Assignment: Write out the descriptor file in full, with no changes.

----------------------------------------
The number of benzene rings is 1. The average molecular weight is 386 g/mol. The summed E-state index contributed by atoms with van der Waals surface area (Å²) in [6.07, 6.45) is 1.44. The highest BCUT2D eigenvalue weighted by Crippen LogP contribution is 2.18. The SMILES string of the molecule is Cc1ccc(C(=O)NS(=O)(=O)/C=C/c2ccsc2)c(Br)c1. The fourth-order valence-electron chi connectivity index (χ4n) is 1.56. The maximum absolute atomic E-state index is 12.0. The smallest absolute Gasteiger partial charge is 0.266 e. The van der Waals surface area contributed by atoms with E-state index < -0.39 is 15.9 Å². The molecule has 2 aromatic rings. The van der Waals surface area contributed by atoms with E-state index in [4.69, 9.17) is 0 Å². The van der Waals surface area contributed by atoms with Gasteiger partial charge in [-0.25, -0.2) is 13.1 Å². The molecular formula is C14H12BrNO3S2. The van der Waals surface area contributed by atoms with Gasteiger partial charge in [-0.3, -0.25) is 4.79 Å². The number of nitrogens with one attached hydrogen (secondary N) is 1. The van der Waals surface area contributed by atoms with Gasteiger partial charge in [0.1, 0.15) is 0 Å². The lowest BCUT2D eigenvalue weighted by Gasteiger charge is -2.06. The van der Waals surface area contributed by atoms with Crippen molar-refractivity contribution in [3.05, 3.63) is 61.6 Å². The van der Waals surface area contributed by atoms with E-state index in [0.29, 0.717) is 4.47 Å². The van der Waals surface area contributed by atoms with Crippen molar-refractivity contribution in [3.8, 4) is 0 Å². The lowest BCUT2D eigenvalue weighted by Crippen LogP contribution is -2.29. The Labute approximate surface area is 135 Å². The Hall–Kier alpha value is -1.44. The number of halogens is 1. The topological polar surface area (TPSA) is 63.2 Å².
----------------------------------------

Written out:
The number of benzene rings is 1. The average molecular weight is 386 g/mol. The summed E-state index contributed by atoms with van der Waals surface area (Å²) in [6.07, 6.45) is 1.44. The highest BCUT2D eigenvalue weighted by Crippen LogP contribution is 2.18. The SMILES string of the molecule is Cc1ccc(C(=O)NS(=O)(=O)/C=C/c2ccsc2)c(Br)c1. The fourth-order valence-electron chi connectivity index (χ4n) is 1.56. The maximum absolute atomic E-state index is 12.0. The smallest absolute Gasteiger partial charge is 0.266 e. The van der Waals surface area contributed by atoms with E-state index < -0.39 is 15.9 Å². The molecule has 2 aromatic rings. The van der Waals surface area contributed by atoms with E-state index in [4.69, 9.17) is 0 Å². The van der Waals surface area contributed by atoms with Gasteiger partial charge in [-0.25, -0.2) is 13.1 Å². The molecular formula is C14H12BrNO3S2. The van der Waals surface area contributed by atoms with Gasteiger partial charge in [-0.3, -0.25) is 4.79 Å². The number of nitrogens with one attached hydrogen (secondary N) is 1. The van der Waals surface area contributed by atoms with Gasteiger partial charge in [0.1, 0.15) is 0 Å². The lowest BCUT2D eigenvalue weighted by Gasteiger charge is -2.06. The van der Waals surface area contributed by atoms with Crippen molar-refractivity contribution in [3.05, 3.63) is 61.6 Å². The van der Waals surface area contributed by atoms with E-state index in [0.29, 0.717) is 4.47 Å². The van der Waals surface area contributed by atoms with Crippen molar-refractivity contribution in [3.8, 4) is 0 Å². The lowest BCUT2D eigenvalue weighted by Crippen LogP contribution is -2.29. The Labute approximate surface area is 135 Å². The Hall–Kier alpha value is -1.44. The number of halogens is 1. The topological polar surface area (TPSA) is 63.2 Å².